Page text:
|The porch facing west-- our plot goes about halfway to the wooden fence in the distance (there's one 1/2 acre plot vacant next to us). On the right of this picture are three olive trees.|
|The metal part will be the house, then we also have a porch and a sunroom-type thing, framed in wood..|
|Stairs prepped for the spiral staircase.|
Both houses on the plot will be one bedroom cottages with lofts, so they don't take up a huge amount of space- less than 1/8 acre with some space between them for my parents' dogs to roam. Still, with a small pond (or the cement structure for a pool that came with the property), a few vegetable beds, as well as chickens and ducks, greywater systems, water storage tanks and medium-scale composting, the space gets used up pretty fast. Getting dairy animals does not seem to be a practical use of space, at least for now. So, despite my voracious appetite for goat care manuals, goat ownership fits in the "not in the next five years" category. While we could buy all or most of our animals' food, and therefore keep them in a smaller space, I'm not sure that's a great idea for us. The significant costs of land -- the costs of ownership and the cost of purchase, as well as the opportunity costs of not growing fruits and vegetables -- would also make those animal products extraordinarily expensive.
It seems like chickens, ducks (muscovies) and bees (and maybe fish-- tilapia) are a good use of space and well-suited to the cost and relatively poor current state of our land, as well as to the climate. The chickens and ducks will ultimately be able to roam free in the forest once the trees are mature (perhaps in five years' time). I'm still considering whether raising a couple of pigs every year for meat might be workable, if we can find a good butcher to help us.
Given the years it takes trees to grow and bear fruit, we've been focused on starting a food forest. The goal is to get as close to a self-sustaining forest as possible, with various layers of foods and support crops (most notably nitrogen fixers and stuff that quickly accumulates biomass for us to chop and drop onto the forest floor). Food forests are a bit of a fad, at least in the online world that I'm exposed to, often involving certification, designers, large earth moving equipment and surveying instruments to figure out how to catch water along contour. We don't have easy access to that stuff. So instead we're looking at the land as best we can and thinking of how to catch and retain water, increase the amount of biomass, and plant trees in an micro-environment that most suits them. When I am less pregnant, or Eug is less busy sanding and painting things, we will dig ditches by hand to catch water.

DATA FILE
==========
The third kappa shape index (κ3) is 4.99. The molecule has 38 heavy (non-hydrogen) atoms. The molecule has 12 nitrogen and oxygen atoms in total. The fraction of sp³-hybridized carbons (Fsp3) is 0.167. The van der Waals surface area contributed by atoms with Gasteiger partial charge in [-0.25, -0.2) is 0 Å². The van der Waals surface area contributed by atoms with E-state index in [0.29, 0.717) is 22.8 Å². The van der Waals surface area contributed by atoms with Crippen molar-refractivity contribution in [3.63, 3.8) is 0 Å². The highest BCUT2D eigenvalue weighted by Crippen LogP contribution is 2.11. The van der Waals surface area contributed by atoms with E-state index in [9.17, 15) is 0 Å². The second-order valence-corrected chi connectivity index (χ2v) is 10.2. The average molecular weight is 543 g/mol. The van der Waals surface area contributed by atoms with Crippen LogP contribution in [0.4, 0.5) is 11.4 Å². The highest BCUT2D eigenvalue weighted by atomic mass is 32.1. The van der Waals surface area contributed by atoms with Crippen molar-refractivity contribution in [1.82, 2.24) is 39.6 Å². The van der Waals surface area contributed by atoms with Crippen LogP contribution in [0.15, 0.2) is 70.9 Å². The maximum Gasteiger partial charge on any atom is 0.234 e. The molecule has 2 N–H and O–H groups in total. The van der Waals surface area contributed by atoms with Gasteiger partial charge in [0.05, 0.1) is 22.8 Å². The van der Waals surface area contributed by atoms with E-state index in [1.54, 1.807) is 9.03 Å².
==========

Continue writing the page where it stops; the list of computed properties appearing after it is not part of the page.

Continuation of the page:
|Blackberries growing along the fence. The leaves look dry but they keep the soil below pretty moist.|
|Eureka lemon-- it had a tough summer but it's recovering well now.|
|Put in a fig today. It seems super hardy from a summer with very little rain in a concrete patch of my parents' yard, so I'm hopeful it'll survive.|
|All the heads from the pineapples eaten during the summer season are growing along our fence, about 20 in all.|
|Moringa-- starting to go dormant for the winter. I'm not yet sure whether moringa is going to be a success, but I'm hopeful. We have about 10 on the plot.|
Whew. So starting out is a slow and demanding process. But the goal is so exciting: an off-grid* home with a resilient and quite prolific food system that requires little outside water or other inputs. From a more abstract/idealistic perspective, I love the idea of leaving a piece of land in great condition, and of feeding our boys on food produced right where we live.
If you're trying permaculture here in Cape Town, or have some edible perennials in need of a home, please do let me know! We'd love your wisdom. And if you're the praying type, please could you pray that our builders do a great job, and we're able to move in and settle down before the baby comes.
*sortof- we'll be connected to the municipality's water supply for emergencies/drinking water.